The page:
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State v. Cooper

Decided: November 24, 1952.

STATE OF NEW JERSEY, PLAINTIFF-RESPONDENT,
v.
RALPH COOPER AND COLLIS ENGLISH, DEFENDANTS-APPELLANTS, AND MCKINLEY FORREST, JOHN MACKENZIE, JAMES H. THORPE AND HORACE WILSON, DEFENDANTS



On appeal from the Superior Court, Law Division, Mercer County -- Criminal.

For reversal -- Chief Justice Vanderbilt, and Justices Heher, Oliphant, Wachenfeld, Burling, Jacobs and Brennan. For affirmance -- None. The opinion of the court was delivered by Wachenfeld, J.

Wachenfeld

[10 NJ Page 538] Six men in 1948 were indicted and convicted of murder in the first degree. They were sentenced to death. It was a long and difficult trial lasting 44 days.

On appeal, this court reversed the judgment rendered against them because of errors committed in the trial. State v. Cooper, 2 N.J. 540 (1949).

On the retrial ordered, four of the defendants were acquitted by the jury and two, Cooper and English, were convicted of murder in the first degree and sentenced to life imprisonment in accordance with the jury's recommendation.

In their appeal, presently before us, they seek to set aside the judgment, contending: (1) a verdict should have been directed in their favor as there was no legal evidence from which an inference of guilt could be drawn, nor was there proof of robbery or attempted robbery or of conspiracy; (2) the admission of the defendants' confessions violated their constitutional rights; (3) the verdict was against the weight of the evidence; and there was error (4) in admitting into evidence unsigned, unacknowledged notes taken by a police officer from a conversation with one of the defendants; (5) in the prosecutor's attempts to attack the credibility of two witnesses by showing prior convictions of crime; (6) in admitting into evidence a soda bottle and a bottleneck, S-40 and S-44; (7) in admitting into evidence a coat, bottle and sock found by George English, and a photograph; (8) in neutralizing the testimony of Dr. Sullivan on the ground of surprise; (9) in rejecting the defense testimony relating to the temper of the community; (10) in sustaining objections to all questions on cross-examination of the State's witnesses designed to establish over-zealousness and animus of the police in reference to their efforts as to the confessions; (11) in restricting the cross-examination of State's witness Miller; (12) in restricting the cross-examination of State's witness Toft; (13) in denying certain requests to charge; (14) because the verdict was inconsistent with the evidence presented because the alleged principal was acquitted.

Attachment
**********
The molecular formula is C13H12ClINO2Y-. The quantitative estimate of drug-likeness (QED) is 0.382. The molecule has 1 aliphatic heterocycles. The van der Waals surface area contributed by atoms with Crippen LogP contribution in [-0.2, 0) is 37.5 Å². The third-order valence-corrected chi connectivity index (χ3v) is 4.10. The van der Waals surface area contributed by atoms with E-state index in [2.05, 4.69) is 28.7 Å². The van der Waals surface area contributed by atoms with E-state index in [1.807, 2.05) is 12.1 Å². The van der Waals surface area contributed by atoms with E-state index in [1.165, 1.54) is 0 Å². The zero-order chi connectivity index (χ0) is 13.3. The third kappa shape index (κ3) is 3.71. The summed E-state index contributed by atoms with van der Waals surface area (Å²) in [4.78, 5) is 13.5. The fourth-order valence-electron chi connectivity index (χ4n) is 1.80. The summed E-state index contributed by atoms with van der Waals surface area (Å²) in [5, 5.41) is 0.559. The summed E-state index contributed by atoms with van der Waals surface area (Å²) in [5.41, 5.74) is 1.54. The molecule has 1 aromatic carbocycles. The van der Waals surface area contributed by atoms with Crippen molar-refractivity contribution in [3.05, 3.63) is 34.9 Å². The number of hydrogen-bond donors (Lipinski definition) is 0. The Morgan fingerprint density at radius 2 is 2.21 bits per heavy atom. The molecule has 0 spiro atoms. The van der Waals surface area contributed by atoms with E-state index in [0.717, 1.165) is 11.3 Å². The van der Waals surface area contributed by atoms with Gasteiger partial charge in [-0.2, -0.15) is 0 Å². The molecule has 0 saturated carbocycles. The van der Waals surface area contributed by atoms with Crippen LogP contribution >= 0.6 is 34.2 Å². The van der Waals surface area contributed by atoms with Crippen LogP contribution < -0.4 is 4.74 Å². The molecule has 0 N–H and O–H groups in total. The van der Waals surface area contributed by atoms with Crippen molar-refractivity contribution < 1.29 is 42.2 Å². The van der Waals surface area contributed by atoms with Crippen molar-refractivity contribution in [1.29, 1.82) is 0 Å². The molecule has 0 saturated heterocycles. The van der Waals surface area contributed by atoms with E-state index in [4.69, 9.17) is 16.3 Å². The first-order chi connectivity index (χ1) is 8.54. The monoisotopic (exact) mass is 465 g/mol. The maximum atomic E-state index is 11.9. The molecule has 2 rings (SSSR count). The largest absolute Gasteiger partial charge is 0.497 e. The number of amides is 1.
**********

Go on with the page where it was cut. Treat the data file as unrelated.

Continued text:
Each point advanced will be dealt with in order of its presentation.

FACTS

William Horner and his reputed wife, Elizabeth McGuire, generally known in the community and referred to at the trial as Mrs. Horner, conducted a second-hand furniture store at 213 North Broad Street, Trenton. On the morning of January 27, 1948 he was murdered with a blunt instrument and she was seriously injured by an assault hereinafter described.

The first floor of the establishment consisted of two rooms, both stacked high with old household furnishings, appliances and accessories. Each extended the full width of the shop and the floor of the rear room was a step lower than that of the front.

Mrs. Horner testified on the morning in question, about 10:30, three colored men entered the store (whom she subsequently identified as the defendant English and his co-defendants Forrest and Wilson, who were acquitted on the retrial); English and Forrest proceeded to the rear room where Horner was, while Wilson asked her about a second-hand stove; she was engaged in showing it to him when she received a severe blow on her head and another on her face; she was stunned and rendered partially unconscious, her next recollection being of standing at the front door calling for help.

She was taken to a hospital where several stitches were required by the lacerations about the head, and it was ascertained she had sustained fractures of her ribs and cheekbone. The medical testimony indicated a severe swelling of her entire face and edema of the conjunctiva and eyelids to such an extent her eyes were completely closed at the time of an ophthalmological examination four days later. This condition had, however, largely subsided by the time of her discharge from the hospital on February 5.

A passerby, one Frank Eldracher, saw Mrs. Horner, her face bloodied, open the door of the furniture store and heard her begin to scream. He ran to the corner and notified a

police officer who proceeded to the scene, spoke briefly to Mrs. Horner, discovered Horner lying unconscious on a mattress in the back room and turned in the alarm. An ambulance was summoned and Horner taken to Mercer Hospital, where he died that afternoon of a compound, comminuted fracture of the skull which, according to the autopsy surgeon, was caused by a blunt instrument and could have been inflicted by a bottle such as that admitted in evidence as Exhibit S-40, described and discussed below.